The problem with people, is we don’t think that we are wrong nearly enough. It seems the more we consider ourselves an expert in something the less we think we will be wrong in that subject.
Imagine you are a Harvard Business School graduate, it’s safe to say you would be an expert in business. Having spent years of studying case studies by some of the best business minds in the world.
Professor Amar Bhide studied 400 Harvard Business School graduates, who went on to start their own companies.
Anyone who has studied business knows that startup businesses are quite unlikely to succeed. As expected, most of the Harvard graduate’s companies did fail.
But the few companies that did survive had an interesting thing in common.
93% of these successful companies had to completely abandon their original strategies in order to stay viable.
That basically means they were wrong. What they thought was going to work when they started the company, didn’t actually work at all.
I can certainly relate to this finding. Being wrong is quite normal and is more common than we think.
I’ve just finished watching Ken Roczen win the Glendale Supercross race in California. Ken was aboard a Honda CRF 450. Honda has been a dominant force in off-road motorcycles for decades.
But Honda’s beginning into the dirt bike market was a complete accident and a great example of how the original assumptions and strategy was wrong.
Honda had been very successful in making 50cc commuter motorcycles that were very common in Japan & other parts of Asia.
But Honda had a grand vision of taking on the American market. They felt they could capture 10% of the US market and increase it by 5% per annum.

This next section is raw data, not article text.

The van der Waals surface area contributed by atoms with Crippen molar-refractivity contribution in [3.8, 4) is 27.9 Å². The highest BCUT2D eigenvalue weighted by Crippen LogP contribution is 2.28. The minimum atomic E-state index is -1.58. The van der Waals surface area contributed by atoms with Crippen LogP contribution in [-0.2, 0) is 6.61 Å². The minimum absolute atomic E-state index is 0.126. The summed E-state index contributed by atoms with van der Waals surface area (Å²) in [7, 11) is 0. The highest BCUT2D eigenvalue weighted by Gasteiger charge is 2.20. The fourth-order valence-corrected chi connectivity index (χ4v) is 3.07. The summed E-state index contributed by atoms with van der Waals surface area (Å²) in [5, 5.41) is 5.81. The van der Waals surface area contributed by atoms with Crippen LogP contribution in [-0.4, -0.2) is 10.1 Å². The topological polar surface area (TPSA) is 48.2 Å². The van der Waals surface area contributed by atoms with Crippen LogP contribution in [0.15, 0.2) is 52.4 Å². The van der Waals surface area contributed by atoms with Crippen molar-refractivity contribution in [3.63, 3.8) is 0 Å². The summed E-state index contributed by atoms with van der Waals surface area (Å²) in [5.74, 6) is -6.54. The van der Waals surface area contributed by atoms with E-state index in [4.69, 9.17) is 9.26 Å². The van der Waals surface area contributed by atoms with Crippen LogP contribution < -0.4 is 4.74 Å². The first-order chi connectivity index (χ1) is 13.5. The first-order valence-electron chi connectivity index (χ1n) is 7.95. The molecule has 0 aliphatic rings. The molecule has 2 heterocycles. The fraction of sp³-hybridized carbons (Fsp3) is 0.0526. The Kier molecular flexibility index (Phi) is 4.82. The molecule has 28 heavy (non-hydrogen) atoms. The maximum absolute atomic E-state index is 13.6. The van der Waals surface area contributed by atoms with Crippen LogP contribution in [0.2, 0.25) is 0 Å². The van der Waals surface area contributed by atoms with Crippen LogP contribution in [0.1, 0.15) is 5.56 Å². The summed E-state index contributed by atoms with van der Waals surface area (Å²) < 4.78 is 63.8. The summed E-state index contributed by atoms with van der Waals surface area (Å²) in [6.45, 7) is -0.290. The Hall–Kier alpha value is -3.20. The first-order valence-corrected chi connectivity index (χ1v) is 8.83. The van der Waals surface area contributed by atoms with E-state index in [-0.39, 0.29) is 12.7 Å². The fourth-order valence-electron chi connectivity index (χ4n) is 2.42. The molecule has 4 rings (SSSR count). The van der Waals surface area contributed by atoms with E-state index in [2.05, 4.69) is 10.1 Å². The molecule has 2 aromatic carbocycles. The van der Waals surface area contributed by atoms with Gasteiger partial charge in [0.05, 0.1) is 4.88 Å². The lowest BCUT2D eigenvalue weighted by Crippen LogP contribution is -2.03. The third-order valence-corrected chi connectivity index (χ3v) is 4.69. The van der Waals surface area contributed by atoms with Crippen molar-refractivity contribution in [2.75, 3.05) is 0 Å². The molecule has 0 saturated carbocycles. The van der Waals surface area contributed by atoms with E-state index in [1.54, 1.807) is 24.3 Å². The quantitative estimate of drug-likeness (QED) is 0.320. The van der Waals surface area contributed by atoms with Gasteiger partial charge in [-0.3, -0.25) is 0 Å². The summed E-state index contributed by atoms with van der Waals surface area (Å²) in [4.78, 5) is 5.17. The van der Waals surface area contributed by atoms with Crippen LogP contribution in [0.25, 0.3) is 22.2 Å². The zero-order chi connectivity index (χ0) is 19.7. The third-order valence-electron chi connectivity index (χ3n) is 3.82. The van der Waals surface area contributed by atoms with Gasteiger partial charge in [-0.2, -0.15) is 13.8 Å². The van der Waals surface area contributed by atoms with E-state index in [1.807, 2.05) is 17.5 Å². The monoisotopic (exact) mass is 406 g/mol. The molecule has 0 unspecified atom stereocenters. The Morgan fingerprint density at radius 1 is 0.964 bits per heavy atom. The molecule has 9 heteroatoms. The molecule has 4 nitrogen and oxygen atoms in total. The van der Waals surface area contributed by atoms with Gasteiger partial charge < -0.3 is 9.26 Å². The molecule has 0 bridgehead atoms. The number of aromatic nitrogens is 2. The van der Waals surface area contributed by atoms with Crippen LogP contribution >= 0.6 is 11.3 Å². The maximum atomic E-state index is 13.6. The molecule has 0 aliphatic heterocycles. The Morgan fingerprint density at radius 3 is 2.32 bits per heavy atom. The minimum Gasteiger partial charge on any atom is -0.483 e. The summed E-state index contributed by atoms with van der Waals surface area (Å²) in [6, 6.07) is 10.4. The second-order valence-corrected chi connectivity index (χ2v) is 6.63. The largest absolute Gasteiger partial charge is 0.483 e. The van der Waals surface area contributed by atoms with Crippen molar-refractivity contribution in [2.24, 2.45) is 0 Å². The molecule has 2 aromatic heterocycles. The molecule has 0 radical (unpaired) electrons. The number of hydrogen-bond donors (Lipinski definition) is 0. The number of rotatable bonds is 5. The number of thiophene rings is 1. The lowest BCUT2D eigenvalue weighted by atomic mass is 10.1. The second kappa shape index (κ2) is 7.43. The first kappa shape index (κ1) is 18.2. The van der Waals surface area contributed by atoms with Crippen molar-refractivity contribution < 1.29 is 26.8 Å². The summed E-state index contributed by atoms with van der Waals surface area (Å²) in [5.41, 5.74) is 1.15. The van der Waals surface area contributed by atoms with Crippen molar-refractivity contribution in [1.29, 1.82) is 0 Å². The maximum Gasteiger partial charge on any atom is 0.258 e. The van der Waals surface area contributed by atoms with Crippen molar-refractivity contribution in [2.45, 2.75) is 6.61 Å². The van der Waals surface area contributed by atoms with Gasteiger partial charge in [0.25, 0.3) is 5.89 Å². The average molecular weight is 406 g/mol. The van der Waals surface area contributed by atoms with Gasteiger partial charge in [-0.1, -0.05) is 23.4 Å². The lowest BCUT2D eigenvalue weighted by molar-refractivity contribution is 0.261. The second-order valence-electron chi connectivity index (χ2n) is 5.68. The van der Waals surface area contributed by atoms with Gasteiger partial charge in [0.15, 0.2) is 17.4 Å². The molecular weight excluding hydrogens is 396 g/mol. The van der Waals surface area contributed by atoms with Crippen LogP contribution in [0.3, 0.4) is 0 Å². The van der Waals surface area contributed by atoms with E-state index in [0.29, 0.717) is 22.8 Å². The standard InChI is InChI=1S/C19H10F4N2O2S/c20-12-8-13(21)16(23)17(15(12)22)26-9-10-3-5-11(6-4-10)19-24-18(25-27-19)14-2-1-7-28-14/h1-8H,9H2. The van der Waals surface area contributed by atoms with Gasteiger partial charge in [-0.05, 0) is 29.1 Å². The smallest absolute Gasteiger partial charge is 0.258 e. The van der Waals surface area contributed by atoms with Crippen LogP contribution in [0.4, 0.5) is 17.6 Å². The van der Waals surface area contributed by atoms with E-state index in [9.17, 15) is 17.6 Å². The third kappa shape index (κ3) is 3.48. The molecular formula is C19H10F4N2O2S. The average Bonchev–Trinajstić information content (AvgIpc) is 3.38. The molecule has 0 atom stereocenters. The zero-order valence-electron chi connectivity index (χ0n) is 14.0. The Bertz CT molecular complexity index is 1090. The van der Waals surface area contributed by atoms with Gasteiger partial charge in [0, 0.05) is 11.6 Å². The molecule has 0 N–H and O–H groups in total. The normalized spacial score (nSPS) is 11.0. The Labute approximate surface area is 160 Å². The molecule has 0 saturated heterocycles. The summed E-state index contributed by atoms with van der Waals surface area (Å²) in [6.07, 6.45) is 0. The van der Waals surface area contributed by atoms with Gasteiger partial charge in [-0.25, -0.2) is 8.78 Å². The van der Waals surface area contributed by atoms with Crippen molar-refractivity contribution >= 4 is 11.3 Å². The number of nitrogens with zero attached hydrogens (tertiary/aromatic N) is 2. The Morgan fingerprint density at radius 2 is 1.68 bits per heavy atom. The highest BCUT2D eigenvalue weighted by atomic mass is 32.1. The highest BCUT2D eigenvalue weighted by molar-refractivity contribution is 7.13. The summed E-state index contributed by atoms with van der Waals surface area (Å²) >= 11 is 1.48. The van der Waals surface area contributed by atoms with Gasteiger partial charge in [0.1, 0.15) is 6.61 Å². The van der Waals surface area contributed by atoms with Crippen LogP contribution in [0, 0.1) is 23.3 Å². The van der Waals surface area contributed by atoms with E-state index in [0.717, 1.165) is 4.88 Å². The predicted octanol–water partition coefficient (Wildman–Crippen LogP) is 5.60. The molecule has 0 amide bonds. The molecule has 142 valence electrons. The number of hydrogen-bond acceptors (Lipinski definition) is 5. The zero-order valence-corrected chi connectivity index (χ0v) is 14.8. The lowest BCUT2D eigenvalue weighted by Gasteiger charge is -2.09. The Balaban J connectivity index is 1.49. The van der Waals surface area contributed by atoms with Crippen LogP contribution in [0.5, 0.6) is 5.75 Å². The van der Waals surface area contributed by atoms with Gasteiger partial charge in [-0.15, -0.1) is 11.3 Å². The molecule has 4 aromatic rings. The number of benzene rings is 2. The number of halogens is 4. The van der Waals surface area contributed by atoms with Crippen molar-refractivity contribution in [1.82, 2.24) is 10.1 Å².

Their market research indicated that Americans wanted big highway motorcycles and that cost was not important to the US motorcycle consumer.
So in 1959 Honda developed the Dream 250cc and 305cc motorcycles and tasked Kihachiro Kawashima to sell them to Americans.
Things did not go well. Dealers wouldn’t even consider selling a Japanese motorcycle. But Kihachiro did manage to sell a couple of hundred motorcycles.
But then the problems really started. The Japanese had underestimated how demanding the US consumer was on these motorcycles. They were horribly unreliable and the warrantee repairs bills were costing Honda a fortune.
In the weekends, Kihachiro and his three coworkers would take their Honda commuter motorcycles into the California desert and ride around the hills. Every time they did this, they were stopped by other motorcyclists who inquired about the 50cc super cubs they were riding.
They started making sales of these 50cc commuter motorcycles. They were light and manoeuvrable and 70% cheaper than existing motorcycles.
Offroad motorcycles were not yet a thing in the 1960s. The closest thing to a dirtbike that most people had seen was Steve McQueen jumping a heavy Triumph over a barbed-wire fence in the movie The Great Escape.
A new form of motorcycling was emerging and it was a new kind of customer that Honda had not considered. These were casual motorcyclists, they were not enthusiasts who committed large chunks of their income to their hobby.
These new customers just wanted to have some fun. Honda had lots of expertise in making cheap manoeuvrable motorcycles which were a perfect fit for these new consumers.
Eventually, Kihachiro Kawashima was able to convince the managers in Japan to change their strategy. It started with the 50cc super cub, but Honda stopped trying to copy Triumph, Moto Guzzi & Harley Davison at their own game.
They instead embarked on a completely unique journey only they could pull off. That of low-cost manufacturing combined with new types of motorcycles.
A lot of successful things happen by accident because we can’t see everything in the future and our assumptions are often wrong.
That’s fine, as long as we’re willing to change our minds & our strategy.
Next time you’re in a debate with someone about politics, religion, the environment or the kid’s bedtime routine.
Just consider that maybe the probability of you being wrong is higher than you think.